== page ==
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Minister Ritz Updates US M-COOL Issue

by 5m Editor
23 July 2013, at 8:35am

CANADA - Canada's agriculture minister says amendments to US Mandatory Country of Origin Labelling, introduced in May, have worsened US discrimination against imported Canadian and Mexican cattle and hogs, Bruce Cochrane writes.

In May, in response to a World Trade Organization order to bring Mandatory COOL into compliance with it's world trade obligations the US amended provisions for muscle cut covered commodities.

Agriculture minister Gerry Ritz notes Canada's industry is identifying even more discrepancy between the price they were getting before this final rule came out and what they're getting now so it's actually gotten worse not better.

Gerry Ritz-Canada-Minister of Agriculture and Agri-Food

On 7 June, we went public with our list that we would use as a basis for retaliatory tariffs.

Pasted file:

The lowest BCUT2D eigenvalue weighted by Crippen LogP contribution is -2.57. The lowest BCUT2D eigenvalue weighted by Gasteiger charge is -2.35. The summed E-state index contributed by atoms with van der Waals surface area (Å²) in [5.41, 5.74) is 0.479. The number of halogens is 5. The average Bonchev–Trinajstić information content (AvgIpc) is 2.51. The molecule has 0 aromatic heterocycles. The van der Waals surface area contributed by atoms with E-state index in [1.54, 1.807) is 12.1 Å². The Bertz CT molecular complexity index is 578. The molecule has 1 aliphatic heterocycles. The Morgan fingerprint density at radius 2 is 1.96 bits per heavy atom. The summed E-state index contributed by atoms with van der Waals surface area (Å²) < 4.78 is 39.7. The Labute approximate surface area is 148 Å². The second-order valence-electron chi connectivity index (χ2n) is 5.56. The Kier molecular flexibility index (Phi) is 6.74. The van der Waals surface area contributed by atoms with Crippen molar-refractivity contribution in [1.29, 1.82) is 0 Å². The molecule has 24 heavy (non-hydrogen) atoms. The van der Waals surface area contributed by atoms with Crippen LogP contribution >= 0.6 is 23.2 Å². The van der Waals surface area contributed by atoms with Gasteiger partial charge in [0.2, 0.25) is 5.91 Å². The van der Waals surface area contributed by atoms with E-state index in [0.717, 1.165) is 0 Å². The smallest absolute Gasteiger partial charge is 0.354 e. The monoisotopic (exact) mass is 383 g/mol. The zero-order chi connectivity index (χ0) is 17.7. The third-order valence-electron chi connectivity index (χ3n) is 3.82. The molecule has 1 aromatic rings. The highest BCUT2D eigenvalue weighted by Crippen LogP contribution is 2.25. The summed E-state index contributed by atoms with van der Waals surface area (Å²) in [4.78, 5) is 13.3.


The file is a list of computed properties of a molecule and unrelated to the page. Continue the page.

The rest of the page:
It's very comprehensive, it goes far beyond pork and beef.

Those are our allies in the US actually but they are on the list.

But California wines, everything we could think of that would actually bring to the attention of the US administration how dire this is.

We tabled that list and had discussions around it at the SARL conference in Vancouver, the first time those state legislators had actually had a convention outside of the US.

They actually came forward on Sunday morning with a unanimous resolution to urge their own government in Washington to move away from Country of Origin Labelling.

The US has put their proposal forward.

We don't think it meets the spirit or letter of what they were asked to do so we've made that statement.

The WTO will adjudicate that at some point.

We don't know yet when that will be.

The Mexicans are in lock step with us on that system as well with their own list and, in the meantime now, the American industry right from the ranchers on through to retail have begun a court action to stop their US administration, their own government, from moving forward on this.

We welcome that.

Our Canadian cattlemen and our pork producers have signed onto that lawsuit as well.

Minister Ritz suggests the best option right now for addressing the situation is through the US farm bill.

In the short term, he suggests, going to a NAFTA label which we had at the end of the Bush administration would give us some breathing space.